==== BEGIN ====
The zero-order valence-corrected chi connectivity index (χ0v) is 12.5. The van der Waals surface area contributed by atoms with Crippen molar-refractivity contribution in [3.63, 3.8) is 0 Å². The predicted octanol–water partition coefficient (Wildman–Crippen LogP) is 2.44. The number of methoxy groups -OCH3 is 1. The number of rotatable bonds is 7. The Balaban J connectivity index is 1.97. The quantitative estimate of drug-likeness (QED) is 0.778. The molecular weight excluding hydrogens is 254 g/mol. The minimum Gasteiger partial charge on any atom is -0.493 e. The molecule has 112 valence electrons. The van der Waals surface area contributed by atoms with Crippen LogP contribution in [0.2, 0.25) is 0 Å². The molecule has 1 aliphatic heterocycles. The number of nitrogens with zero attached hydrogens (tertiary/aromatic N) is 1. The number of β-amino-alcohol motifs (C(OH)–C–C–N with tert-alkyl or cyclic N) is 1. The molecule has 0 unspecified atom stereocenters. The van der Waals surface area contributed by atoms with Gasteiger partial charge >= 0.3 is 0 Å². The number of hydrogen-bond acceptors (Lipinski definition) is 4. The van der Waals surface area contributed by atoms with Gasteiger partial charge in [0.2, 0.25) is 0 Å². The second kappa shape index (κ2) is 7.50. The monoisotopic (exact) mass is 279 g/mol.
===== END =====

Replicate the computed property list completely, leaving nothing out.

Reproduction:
The zero-order valence-corrected chi connectivity index (χ0v) is 12.5. The van der Waals surface area contributed by atoms with Crippen molar-refractivity contribution in [3.63, 3.8) is 0 Å². The predicted octanol–water partition coefficient (Wildman–Crippen LogP) is 2.44. The number of methoxy groups -OCH3 is 1. The number of rotatable bonds is 7. The Balaban J connectivity index is 1.97. The quantitative estimate of drug-likeness (QED) is 0.778. The molecular weight excluding hydrogens is 254 g/mol. The minimum Gasteiger partial charge on any atom is -0.493 e. The molecule has 112 valence electrons. The van der Waals surface area contributed by atoms with Crippen LogP contribution in [0.2, 0.25) is 0 Å². The molecule has 1 aliphatic heterocycles. The number of nitrogens with zero attached hydrogens (tertiary/aromatic N) is 1. The number of β-amino-alcohol motifs (C(OH)–C–C–N with tert-alkyl or cyclic N) is 1. The molecule has 0 unspecified atom stereocenters. The van der Waals surface area contributed by atoms with Gasteiger partial charge >= 0.3 is 0 Å². The number of hydrogen-bond acceptors (Lipinski definition) is 4. The van der Waals surface area contributed by atoms with Gasteiger partial charge in [0.2, 0.25) is 0 Å². The second kappa shape index (κ2) is 7.50. The monoisotopic (exact) mass is 279 g/mol.